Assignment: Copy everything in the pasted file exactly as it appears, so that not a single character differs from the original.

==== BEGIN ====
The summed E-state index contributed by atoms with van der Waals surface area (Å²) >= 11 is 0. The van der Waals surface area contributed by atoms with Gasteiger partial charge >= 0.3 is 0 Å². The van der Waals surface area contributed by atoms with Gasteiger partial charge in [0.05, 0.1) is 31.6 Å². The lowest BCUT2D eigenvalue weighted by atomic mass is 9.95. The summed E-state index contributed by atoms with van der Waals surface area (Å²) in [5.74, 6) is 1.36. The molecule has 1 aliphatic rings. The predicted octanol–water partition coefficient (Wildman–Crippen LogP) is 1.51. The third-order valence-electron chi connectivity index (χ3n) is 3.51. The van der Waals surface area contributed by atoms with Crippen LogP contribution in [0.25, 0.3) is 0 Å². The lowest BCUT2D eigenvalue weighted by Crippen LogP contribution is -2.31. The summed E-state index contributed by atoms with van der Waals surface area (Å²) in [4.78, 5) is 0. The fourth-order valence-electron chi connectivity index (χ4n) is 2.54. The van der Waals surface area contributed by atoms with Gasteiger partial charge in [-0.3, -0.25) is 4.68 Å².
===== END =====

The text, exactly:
The summed E-state index contributed by atoms with van der Waals surface area (Å²) >= 11 is 0. The van der Waals surface area contributed by atoms with Gasteiger partial charge >= 0.3 is 0 Å². The van der Waals surface area contributed by atoms with Gasteiger partial charge in [0.05, 0.1) is 31.6 Å². The lowest BCUT2D eigenvalue weighted by atomic mass is 9.95. The summed E-state index contributed by atoms with van der Waals surface area (Å²) in [5.74, 6) is 1.36. The molecule has 1 aliphatic rings. The predicted octanol–water partition coefficient (Wildman–Crippen LogP) is 1.51. The third-order valence-electron chi connectivity index (χ3n) is 3.51. The van der Waals surface area contributed by atoms with Crippen LogP contribution in [0.25, 0.3) is 0 Å². The lowest BCUT2D eigenvalue weighted by Crippen LogP contribution is -2.31. The summed E-state index contributed by atoms with van der Waals surface area (Å²) in [4.78, 5) is 0. The fourth-order valence-electron chi connectivity index (χ4n) is 2.54. The van der Waals surface area contributed by atoms with Gasteiger partial charge in [-0.3, -0.25) is 4.68 Å².